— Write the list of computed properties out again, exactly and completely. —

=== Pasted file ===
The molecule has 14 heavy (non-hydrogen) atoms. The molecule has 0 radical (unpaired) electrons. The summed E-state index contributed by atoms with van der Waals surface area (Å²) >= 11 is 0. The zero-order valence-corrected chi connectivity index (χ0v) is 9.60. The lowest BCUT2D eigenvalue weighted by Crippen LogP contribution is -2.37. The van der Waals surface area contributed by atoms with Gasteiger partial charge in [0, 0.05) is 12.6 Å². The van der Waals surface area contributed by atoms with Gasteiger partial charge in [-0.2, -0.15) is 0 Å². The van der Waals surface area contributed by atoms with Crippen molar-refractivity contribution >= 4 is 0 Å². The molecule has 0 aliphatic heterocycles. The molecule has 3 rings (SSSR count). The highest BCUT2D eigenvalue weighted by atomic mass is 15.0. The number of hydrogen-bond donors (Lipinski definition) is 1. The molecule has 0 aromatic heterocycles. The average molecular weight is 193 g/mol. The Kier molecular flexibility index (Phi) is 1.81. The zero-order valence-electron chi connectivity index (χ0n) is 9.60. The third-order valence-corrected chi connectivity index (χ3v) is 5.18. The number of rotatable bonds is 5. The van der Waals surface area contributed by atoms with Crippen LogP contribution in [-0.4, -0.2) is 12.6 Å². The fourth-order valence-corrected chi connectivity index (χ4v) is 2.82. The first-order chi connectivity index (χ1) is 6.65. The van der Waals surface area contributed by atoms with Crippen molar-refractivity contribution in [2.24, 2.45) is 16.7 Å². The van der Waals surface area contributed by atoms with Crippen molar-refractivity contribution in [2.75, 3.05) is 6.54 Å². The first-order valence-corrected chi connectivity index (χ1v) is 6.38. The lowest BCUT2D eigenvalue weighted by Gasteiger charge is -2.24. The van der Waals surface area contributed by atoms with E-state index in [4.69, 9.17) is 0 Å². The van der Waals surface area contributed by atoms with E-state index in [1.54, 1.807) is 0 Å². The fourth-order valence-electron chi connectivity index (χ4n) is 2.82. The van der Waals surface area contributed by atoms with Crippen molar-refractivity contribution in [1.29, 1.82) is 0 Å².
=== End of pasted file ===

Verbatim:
The molecule has 14 heavy (non-hydrogen) atoms. The molecule has 0 radical (unpaired) electrons. The summed E-state index contributed by atoms with van der Waals surface area (Å²) >= 11 is 0. The zero-order valence-corrected chi connectivity index (χ0v) is 9.60. The lowest BCUT2D eigenvalue weighted by Crippen LogP contribution is -2.37. The van der Waals surface area contributed by atoms with Gasteiger partial charge in [0, 0.05) is 12.6 Å². The van der Waals surface area contributed by atoms with Gasteiger partial charge in [-0.2, -0.15) is 0 Å². The van der Waals surface area contributed by atoms with Crippen molar-refractivity contribution >= 4 is 0 Å². The molecule has 0 aliphatic heterocycles. The molecule has 3 rings (SSSR count). The highest BCUT2D eigenvalue weighted by atomic mass is 15.0. The number of hydrogen-bond donors (Lipinski definition) is 1. The molecule has 0 aromatic heterocycles. The average molecular weight is 193 g/mol. The Kier molecular flexibility index (Phi) is 1.81. The zero-order valence-electron chi connectivity index (χ0n) is 9.60. The third-order valence-corrected chi connectivity index (χ3v) is 5.18. The number of rotatable bonds is 5. The van der Waals surface area contributed by atoms with Crippen LogP contribution in [-0.4, -0.2) is 12.6 Å². The fourth-order valence-corrected chi connectivity index (χ4v) is 2.82. The first-order chi connectivity index (χ1) is 6.65. The van der Waals surface area contributed by atoms with Crippen molar-refractivity contribution in [2.24, 2.45) is 16.7 Å². The van der Waals surface area contributed by atoms with Crippen molar-refractivity contribution in [2.75, 3.05) is 6.54 Å². The first-order valence-corrected chi connectivity index (χ1v) is 6.38. The lowest BCUT2D eigenvalue weighted by Gasteiger charge is -2.24. The van der Waals surface area contributed by atoms with E-state index in [4.69, 9.17) is 0 Å². The van der Waals surface area contributed by atoms with E-state index in [1.54, 1.807) is 0 Å². The fourth-order valence-electron chi connectivity index (χ4n) is 2.82. The van der Waals surface area contributed by atoms with Crippen molar-refractivity contribution in [1.29, 1.82) is 0 Å².